The Quiet Heroism of Arthur Ashe

RACE STORIES John G. Zimmerman’s modest photograph depicts a 25-year-old man surrounded by commuters on the platform of a Manhattan subway station in September 1968. He is simply dressed in a short-sleeved shirt and khaki trousers. Pen in one hand, folded newspaper in the other, he is working on a crossword puzzle.


 


 

 

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Crossing the Line: Arthur Ashe at the 1968 US Open (Hardcover)

  • Impressive series of one hundred pictures by John G. Zimmerman, many never before seen, of tennis player Arthur Ashe – the first African American man to win a Grand Slam tournament

  • Contributors include Maurice Berger, James Blake, Philip Brookman, Grant Farred, Wesley Hogan, Walter Iooss, Simone Manuel, Gael Monfils, Tom Okker, Ishmael Reed, and David Roediger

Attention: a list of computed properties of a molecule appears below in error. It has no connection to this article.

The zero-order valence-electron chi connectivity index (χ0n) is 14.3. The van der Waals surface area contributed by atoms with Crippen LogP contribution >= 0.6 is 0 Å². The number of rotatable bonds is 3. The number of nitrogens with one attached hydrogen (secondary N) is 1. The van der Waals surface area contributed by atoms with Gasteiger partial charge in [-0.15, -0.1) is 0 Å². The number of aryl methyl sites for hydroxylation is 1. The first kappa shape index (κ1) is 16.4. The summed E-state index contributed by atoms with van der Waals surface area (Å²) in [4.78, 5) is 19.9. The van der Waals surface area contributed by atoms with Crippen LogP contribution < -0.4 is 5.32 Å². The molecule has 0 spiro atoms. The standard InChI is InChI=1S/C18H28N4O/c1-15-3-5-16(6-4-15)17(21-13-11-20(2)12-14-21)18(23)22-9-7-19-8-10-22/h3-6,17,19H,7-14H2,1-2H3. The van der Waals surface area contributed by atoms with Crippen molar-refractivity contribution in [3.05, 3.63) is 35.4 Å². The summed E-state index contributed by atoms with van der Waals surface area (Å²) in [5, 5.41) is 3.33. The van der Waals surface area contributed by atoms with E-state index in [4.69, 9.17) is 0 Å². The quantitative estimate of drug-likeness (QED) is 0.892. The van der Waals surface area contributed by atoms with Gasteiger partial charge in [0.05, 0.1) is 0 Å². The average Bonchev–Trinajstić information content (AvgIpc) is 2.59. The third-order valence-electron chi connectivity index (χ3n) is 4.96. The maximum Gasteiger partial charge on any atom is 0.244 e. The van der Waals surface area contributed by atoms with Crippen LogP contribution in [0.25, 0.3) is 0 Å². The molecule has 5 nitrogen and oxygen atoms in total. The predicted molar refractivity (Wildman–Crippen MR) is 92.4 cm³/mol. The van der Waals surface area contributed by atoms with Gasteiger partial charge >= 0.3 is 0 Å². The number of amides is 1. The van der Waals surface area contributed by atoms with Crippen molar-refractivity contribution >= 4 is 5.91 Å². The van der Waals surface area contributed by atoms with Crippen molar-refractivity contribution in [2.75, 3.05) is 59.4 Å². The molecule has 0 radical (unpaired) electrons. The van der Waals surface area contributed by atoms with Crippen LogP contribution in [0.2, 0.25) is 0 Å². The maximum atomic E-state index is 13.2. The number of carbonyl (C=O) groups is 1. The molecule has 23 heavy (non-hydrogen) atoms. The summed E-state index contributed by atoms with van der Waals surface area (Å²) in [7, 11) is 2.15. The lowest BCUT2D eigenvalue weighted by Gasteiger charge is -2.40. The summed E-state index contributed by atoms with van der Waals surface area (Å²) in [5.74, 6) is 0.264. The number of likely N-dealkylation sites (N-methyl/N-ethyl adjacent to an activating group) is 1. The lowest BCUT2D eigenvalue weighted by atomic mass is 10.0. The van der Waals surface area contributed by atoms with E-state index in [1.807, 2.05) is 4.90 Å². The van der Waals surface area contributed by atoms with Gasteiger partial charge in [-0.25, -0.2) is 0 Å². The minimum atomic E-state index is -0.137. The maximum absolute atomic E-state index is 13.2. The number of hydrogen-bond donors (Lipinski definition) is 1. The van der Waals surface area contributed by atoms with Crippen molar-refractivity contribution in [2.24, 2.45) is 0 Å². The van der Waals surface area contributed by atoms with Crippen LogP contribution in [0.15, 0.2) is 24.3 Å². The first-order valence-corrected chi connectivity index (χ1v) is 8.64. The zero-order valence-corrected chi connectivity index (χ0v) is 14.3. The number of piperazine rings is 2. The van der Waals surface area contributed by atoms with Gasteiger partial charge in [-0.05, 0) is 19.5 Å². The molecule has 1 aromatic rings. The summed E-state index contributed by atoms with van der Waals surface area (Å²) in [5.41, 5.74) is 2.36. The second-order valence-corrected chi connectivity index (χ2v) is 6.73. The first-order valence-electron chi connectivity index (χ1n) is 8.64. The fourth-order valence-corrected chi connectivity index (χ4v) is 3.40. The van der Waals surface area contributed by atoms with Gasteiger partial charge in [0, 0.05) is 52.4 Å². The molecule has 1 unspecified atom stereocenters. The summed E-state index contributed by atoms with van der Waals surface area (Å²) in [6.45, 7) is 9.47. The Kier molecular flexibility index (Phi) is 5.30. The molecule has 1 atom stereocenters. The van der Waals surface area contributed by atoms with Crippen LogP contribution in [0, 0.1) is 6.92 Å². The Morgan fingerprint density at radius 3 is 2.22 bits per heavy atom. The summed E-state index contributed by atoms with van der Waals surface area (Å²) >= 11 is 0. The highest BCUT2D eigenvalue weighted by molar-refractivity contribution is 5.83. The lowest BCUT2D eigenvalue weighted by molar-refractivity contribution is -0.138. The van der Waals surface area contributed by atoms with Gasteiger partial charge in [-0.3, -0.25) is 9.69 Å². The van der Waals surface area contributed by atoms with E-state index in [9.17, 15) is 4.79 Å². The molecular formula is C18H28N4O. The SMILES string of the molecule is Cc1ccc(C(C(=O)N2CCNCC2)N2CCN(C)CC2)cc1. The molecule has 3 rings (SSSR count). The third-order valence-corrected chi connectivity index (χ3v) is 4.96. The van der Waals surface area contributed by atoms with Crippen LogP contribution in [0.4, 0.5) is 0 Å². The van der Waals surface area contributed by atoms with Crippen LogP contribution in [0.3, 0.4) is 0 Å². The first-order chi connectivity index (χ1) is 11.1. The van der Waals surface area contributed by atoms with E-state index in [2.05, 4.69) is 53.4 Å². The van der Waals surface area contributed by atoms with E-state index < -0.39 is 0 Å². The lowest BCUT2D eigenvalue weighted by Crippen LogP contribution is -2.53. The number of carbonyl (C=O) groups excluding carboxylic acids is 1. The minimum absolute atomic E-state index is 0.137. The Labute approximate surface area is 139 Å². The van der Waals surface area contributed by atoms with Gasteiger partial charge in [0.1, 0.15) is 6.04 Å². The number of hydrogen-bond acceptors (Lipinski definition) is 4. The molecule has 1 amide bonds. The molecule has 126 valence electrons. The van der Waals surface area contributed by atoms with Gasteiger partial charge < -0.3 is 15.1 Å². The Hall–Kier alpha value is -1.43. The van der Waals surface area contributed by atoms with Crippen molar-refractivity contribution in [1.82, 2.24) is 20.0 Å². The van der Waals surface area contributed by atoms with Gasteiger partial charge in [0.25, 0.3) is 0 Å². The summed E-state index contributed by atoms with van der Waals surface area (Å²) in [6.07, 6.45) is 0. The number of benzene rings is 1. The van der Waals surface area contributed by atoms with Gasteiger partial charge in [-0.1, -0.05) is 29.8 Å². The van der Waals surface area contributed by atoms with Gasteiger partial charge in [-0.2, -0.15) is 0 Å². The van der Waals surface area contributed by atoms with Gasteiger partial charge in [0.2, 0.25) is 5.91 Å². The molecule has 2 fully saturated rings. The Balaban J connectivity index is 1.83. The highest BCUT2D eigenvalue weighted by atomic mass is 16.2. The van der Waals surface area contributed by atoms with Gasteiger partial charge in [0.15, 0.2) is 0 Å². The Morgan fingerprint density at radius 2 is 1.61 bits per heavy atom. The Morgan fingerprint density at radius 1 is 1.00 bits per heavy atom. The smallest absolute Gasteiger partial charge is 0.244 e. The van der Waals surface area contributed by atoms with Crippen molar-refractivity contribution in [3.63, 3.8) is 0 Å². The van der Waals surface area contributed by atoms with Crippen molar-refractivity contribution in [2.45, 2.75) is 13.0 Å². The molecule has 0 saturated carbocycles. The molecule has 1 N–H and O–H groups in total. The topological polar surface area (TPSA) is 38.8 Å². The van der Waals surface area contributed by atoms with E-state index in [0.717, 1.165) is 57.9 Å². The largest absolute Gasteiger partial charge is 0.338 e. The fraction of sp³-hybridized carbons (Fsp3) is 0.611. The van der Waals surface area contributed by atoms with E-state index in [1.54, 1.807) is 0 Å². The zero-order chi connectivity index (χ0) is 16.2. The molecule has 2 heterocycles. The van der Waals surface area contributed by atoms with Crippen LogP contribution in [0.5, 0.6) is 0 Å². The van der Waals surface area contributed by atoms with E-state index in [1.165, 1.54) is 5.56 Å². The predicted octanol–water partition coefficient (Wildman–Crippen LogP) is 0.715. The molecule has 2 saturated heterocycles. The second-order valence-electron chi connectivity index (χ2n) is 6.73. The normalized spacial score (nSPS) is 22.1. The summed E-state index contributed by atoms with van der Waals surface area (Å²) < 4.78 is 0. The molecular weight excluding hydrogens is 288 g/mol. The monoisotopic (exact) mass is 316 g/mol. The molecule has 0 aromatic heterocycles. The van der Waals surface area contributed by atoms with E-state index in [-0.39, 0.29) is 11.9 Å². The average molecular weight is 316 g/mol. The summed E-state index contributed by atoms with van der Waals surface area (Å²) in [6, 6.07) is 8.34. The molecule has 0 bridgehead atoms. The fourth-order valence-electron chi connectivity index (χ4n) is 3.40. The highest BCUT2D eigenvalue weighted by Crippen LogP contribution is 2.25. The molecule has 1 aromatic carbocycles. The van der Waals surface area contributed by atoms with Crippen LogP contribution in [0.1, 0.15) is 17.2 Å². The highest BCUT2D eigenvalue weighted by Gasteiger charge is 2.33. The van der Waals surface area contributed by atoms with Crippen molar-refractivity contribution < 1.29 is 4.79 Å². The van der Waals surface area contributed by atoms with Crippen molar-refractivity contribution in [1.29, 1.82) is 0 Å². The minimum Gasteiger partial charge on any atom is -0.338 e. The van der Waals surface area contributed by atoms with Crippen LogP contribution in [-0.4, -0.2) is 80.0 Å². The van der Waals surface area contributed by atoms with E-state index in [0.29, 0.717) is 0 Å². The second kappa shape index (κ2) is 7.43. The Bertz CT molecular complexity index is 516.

• John G. Zimmerman (1927-2002) is a true icon of American photography. For decades his pictures appeared on the covers of magazines like Time, Life and Sports Illustrated

The year was 1968, 50 years ago, when Arthur Ashe won the first U.S. Open Tennis Championships. It was an iconic moment not only in sports history, but also in American history: Ashe was the first African-American man to win a Grand Slam tournament. It was also a year of seismic social and political change. This book retells this turbulent chapter in 20th century history through the lens of American photographer John G. Zimmerman, who had unique access to Ashe during and after the US Open final in 1968. It presents the highlights of this tremendous photo series, accompanied by essays from prominent public intellectuals, who discuss the role and complex character of Arthur Ashe, the importance of 1968 and the Civil Rights Movement, and the aesthetics of sports photography.


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